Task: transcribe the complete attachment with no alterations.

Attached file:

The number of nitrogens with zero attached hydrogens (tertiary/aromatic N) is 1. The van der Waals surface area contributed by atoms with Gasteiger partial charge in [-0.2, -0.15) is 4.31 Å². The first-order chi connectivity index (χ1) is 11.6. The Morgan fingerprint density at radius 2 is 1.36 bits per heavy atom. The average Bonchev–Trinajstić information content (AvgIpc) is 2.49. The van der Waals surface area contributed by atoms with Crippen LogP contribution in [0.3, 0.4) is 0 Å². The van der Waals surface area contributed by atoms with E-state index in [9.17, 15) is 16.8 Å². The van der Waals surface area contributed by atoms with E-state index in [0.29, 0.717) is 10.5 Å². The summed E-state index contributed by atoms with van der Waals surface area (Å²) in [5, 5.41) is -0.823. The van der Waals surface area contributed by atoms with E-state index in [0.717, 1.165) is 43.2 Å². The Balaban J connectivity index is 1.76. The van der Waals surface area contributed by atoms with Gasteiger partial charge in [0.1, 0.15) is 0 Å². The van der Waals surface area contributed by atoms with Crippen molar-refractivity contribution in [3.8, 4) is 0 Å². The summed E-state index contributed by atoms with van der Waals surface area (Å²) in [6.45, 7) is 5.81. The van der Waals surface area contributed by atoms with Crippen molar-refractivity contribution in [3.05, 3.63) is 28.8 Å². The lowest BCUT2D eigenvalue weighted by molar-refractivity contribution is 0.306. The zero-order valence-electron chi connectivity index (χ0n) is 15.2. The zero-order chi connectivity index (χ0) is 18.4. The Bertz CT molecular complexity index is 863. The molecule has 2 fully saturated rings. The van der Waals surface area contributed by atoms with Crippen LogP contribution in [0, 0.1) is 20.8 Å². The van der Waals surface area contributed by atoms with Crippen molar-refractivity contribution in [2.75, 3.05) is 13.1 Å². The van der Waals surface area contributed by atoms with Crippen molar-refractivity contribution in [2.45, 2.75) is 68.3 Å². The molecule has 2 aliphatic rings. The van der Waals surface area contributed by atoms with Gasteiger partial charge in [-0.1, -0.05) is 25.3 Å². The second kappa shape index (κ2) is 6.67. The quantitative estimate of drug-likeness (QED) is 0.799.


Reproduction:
The number of nitrogens with zero attached hydrogens (tertiary/aromatic N) is 1. The van der Waals surface area contributed by atoms with Gasteiger partial charge in [-0.2, -0.15) is 4.31 Å². The first-order chi connectivity index (χ1) is 11.6. The Morgan fingerprint density at radius 2 is 1.36 bits per heavy atom. The average Bonchev–Trinajstić information content (AvgIpc) is 2.49. The van der Waals surface area contributed by atoms with Crippen LogP contribution in [0.3, 0.4) is 0 Å². The van der Waals surface area contributed by atoms with E-state index in [9.17, 15) is 16.8 Å². The van der Waals surface area contributed by atoms with E-state index in [0.29, 0.717) is 10.5 Å². The summed E-state index contributed by atoms with van der Waals surface area (Å²) in [5, 5.41) is -0.823. The van der Waals surface area contributed by atoms with E-state index in [0.717, 1.165) is 43.2 Å². The Balaban J connectivity index is 1.76. The van der Waals surface area contributed by atoms with Gasteiger partial charge in [0.1, 0.15) is 0 Å². The van der Waals surface area contributed by atoms with Crippen molar-refractivity contribution in [3.8, 4) is 0 Å². The summed E-state index contributed by atoms with van der Waals surface area (Å²) in [6.45, 7) is 5.81. The van der Waals surface area contributed by atoms with Crippen molar-refractivity contribution in [3.05, 3.63) is 28.8 Å². The lowest BCUT2D eigenvalue weighted by molar-refractivity contribution is 0.306. The zero-order valence-electron chi connectivity index (χ0n) is 15.2. The zero-order chi connectivity index (χ0) is 18.4. The Bertz CT molecular complexity index is 863. The molecule has 2 fully saturated rings. The van der Waals surface area contributed by atoms with Crippen LogP contribution in [0, 0.1) is 20.8 Å². The van der Waals surface area contributed by atoms with Crippen molar-refractivity contribution in [2.75, 3.05) is 13.1 Å². The van der Waals surface area contributed by atoms with Crippen molar-refractivity contribution in [2.45, 2.75) is 68.3 Å². The molecule has 2 aliphatic rings. The van der Waals surface area contributed by atoms with Gasteiger partial charge in [-0.1, -0.05) is 25.3 Å². The second kappa shape index (κ2) is 6.67. The quantitative estimate of drug-likeness (QED) is 0.799.